# Tag Info

60

There is no minimum sample size for the t test to be valid other than it be large enough to calculate the test statistic. Validity requires that the assumptions for the test statistic hold approximately. Those assumptions are in the one sample case that the data are iid normal (or approximately normal) with mean 0 under the null hypothesis and a variance ...

54

I would like to list another intuitive example. Suppose I tell you I can predict the outcome of any coin flip. You do not believe and want to test my ability. You tested 5 times, and I got all of them right. Do you believe I have the special ability? Maybe not. Because I can get all of them right by chance. (Specifically, suppose the coin is a fair coin, ...

51

I agree with many of the other answers here but think the statement is even worse than they make it out to be. The statement is an explicit version of an implicit claim in many shoddy analyses of small datasets. These hint that because they have found a significant result in a small sample, their claimed result must be real and important because it is '...

42

If the population is known to be normal, a 95% confidence interval based on a single observation $x$ is given by $$x \pm 9.68 \left| x \right|$$ This is discussed in the article "An Effective Confidence Interval for the Mean With Samples of Size One and Two," by Wall, Boen, and Tweedie, The American Statistician, May 2001, Vol. 55, No.2. (pdf)

38

With all deference to him, he doesn't know what he's talking about. The t-test was designed for working with small samples. There isn't really a minimum (maybe you could say a minimum of 3 for a one-sample t-test, IDK), but you do have a concern regarding adequate power with small samples. You may be interested in reading about the ideas behind compromise ...

37

Wayne has addressed the "30" issue well enough (my own rule of thumb: mention of the number 30 in relation to statistics is likely to be wrong). Why numbers in the vicinity of 1000 are often used Numbers of around 1000-2000 are often used in surveys, even in the case of a simple proportion ("Are you in favor of $<$whatever$>$?"). This is done so ...

36

[I'll assume from the discussion in your question that you're happy to accept as fact that if $Z_i, i=1,2,\ldots,k$ are independent identically distributed $N(0,1)$ random variables then $\sum_{i=1}^{k}Z_i^2\sim \chi^2_k$.] Formally, the result you need follows from Cochran's theorem. (Though it can be shown in other ways) Less formally, consider that if ...

35

"It's counterintuitive, but the smaller the sample size of a clinical test, the more significant its results are. The differences in a sample of 20 people may be more significant than in a sample of 10,000 people. If we need such a sample, there is a risk of being wrong. With 10,000 people, when the differences are small, sometimes they don't exist." I ...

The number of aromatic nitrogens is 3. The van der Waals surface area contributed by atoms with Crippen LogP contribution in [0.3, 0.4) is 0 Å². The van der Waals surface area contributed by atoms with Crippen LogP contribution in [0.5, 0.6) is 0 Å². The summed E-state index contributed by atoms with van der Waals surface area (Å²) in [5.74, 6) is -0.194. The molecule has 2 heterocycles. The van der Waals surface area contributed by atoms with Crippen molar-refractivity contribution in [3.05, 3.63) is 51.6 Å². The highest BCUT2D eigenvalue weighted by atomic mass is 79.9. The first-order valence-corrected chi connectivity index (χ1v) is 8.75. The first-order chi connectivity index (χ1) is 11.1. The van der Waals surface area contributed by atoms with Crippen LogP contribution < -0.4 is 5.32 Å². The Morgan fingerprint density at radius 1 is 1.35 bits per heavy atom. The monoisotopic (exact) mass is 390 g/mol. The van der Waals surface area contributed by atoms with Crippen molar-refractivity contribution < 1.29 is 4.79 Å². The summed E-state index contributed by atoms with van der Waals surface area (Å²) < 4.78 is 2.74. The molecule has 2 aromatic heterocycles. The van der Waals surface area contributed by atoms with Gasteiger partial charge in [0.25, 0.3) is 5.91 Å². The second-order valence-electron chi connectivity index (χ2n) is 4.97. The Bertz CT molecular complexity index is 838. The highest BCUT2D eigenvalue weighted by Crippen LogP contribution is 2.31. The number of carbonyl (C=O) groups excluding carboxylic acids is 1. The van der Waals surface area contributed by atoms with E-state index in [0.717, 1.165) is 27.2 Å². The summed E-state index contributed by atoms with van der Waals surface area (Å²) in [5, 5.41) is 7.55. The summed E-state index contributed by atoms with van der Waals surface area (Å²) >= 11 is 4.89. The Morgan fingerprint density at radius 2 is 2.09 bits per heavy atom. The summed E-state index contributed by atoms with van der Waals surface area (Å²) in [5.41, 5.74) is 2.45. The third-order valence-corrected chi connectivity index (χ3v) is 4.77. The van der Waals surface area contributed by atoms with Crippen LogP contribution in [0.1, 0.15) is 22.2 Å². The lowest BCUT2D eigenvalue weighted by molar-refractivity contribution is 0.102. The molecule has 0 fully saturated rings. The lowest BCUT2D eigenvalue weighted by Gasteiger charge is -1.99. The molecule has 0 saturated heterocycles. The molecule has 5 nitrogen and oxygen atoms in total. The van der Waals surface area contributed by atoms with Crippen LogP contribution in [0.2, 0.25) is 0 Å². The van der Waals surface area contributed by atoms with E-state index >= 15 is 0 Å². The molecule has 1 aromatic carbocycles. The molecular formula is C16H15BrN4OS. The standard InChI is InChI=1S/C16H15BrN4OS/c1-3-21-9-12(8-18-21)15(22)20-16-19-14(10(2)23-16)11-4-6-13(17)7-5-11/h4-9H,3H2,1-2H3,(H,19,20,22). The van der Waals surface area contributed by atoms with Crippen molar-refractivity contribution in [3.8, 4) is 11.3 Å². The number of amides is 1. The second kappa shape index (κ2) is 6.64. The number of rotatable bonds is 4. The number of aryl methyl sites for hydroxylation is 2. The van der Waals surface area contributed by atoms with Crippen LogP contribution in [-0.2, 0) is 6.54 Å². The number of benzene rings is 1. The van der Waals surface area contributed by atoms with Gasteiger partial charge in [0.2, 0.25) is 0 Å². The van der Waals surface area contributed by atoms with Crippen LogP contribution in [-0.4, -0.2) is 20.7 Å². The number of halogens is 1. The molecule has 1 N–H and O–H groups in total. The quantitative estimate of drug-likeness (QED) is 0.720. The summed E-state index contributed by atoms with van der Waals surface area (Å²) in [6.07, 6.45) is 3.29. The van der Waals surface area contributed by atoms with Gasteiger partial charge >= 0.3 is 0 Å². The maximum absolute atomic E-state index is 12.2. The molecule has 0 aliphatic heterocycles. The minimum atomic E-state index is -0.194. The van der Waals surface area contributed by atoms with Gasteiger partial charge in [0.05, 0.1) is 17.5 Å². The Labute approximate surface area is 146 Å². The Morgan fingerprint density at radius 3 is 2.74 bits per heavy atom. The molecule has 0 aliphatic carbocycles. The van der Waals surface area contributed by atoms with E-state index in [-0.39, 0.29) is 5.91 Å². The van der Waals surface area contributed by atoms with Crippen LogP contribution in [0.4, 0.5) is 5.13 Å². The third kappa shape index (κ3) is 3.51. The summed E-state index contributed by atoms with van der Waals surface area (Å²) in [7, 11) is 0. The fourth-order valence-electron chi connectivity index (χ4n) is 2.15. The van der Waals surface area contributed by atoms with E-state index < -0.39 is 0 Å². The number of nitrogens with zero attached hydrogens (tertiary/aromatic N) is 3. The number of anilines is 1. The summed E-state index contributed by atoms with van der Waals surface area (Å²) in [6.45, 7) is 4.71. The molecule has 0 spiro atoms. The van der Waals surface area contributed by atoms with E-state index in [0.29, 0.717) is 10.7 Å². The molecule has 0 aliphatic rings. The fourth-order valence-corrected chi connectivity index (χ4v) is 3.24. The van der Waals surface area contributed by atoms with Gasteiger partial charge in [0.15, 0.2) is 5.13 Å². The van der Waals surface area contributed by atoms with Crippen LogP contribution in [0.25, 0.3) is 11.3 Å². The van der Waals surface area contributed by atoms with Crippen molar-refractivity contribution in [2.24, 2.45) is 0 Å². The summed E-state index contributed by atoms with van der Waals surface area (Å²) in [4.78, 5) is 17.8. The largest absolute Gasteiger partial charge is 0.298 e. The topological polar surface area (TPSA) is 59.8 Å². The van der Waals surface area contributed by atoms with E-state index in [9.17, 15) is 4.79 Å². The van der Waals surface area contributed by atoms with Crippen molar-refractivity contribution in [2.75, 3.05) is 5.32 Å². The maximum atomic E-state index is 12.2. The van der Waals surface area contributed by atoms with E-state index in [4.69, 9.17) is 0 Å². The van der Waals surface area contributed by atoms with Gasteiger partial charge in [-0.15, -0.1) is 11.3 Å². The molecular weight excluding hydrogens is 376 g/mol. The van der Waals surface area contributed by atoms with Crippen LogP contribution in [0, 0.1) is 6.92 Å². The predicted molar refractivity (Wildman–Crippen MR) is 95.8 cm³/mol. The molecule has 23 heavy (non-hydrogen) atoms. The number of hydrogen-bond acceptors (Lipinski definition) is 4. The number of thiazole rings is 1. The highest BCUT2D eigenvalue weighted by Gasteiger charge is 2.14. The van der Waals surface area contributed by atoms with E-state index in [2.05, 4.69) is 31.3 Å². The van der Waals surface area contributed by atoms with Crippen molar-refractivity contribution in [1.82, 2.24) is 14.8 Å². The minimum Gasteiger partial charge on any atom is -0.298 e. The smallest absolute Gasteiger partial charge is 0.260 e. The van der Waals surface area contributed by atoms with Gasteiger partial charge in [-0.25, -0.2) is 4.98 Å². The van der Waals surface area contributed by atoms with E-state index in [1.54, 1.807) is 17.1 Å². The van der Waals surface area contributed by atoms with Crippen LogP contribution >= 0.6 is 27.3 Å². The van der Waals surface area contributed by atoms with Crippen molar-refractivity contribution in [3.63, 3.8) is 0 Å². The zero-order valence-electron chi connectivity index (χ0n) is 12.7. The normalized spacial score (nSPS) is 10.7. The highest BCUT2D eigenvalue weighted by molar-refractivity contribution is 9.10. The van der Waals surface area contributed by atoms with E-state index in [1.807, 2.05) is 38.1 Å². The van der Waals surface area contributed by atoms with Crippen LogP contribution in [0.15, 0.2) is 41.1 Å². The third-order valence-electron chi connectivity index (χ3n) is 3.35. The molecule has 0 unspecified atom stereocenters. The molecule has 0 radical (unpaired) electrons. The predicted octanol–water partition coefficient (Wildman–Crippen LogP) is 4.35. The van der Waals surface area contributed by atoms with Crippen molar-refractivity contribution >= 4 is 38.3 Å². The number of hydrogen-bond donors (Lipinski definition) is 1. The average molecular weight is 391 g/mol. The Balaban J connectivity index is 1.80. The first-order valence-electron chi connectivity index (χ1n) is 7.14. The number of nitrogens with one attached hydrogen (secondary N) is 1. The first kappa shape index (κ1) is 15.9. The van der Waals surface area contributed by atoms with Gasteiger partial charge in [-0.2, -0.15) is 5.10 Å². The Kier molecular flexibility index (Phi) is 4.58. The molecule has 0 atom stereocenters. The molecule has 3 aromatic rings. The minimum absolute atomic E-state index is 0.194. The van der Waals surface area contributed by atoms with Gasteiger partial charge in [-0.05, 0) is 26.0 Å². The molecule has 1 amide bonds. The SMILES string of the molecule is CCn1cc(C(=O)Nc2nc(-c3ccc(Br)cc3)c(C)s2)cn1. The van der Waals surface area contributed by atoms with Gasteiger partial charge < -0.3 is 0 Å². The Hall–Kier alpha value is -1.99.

33

As mentioned in existing answers, the main issue with a small sample size is low statistical power. There are various rules of thumb regarding what is acceptable statistical power. Some people say 80% statistical power is reasonable, but ultimately, more is better. There is also generally a trade-off between the cost of getting more participants and the ...

29

There are several issues here. Typically, we want to determine a minimum sample size so as to achieve a minimally acceptable level of statistical power. The sample size required is a function of several factors, primarily the magnitude of the effect you want to be able to differentiate from 0 (or whatever null you are using, but 0 is most common), and ...

29

Think about it in terms of proportions. Let's say that preferring an orange is a success, while preferring an apple is a failure. So your mean success rate is $\mu = \frac{\text{# of sucesses}}{n}$ or in this case .6 The standard error of this quantity is estimated to be $\sqrt{\frac{\mu(1-\mu)}{n}}$. For a small sample size (i.e. 10), the standard error is ...

28

Sure there is. Use a Bayesian paradigm. Chances are you have at least some idea of what $\mu$ could possibly be - for instance, that it physically cannot be negative, or that it obviously cannot be larger than 100 (maybe you are measuring the height of your local high school football team members in feet). Put a prior on that, update it with your lone ...

25

The short answer is that your conjecture is true when and only when there is a positive intra-class correlation in the data. Empirically speaking, most clustered datasets most of the time show a positive intra-class correlation, which means that in practice your conjecture is usually true. But if the intra-class correlation is 0, then the two cases you ...

24

Short answer: Yes, you can use ID as random effect with 6 levels. Slightly longer answer: The @BenBolker's GLMM FAQ says (among other things) the following under the headline "Should I treat factor xxx as fixed or random?": One point of particular relevance to 'modern' mixed model estimation (rather than 'classical' method-of-moments estimation) is ...

24

(I think the phrasing is deliberately provocative.) If you have 10 observations and want to show that their mean is not zero, it will have to be quite a bit different from 0 if you want to have any kind of chance (power) of detecting the difference. If you have a trillion observations and want to show that their mean is not 0, the mean could be just a tiny ...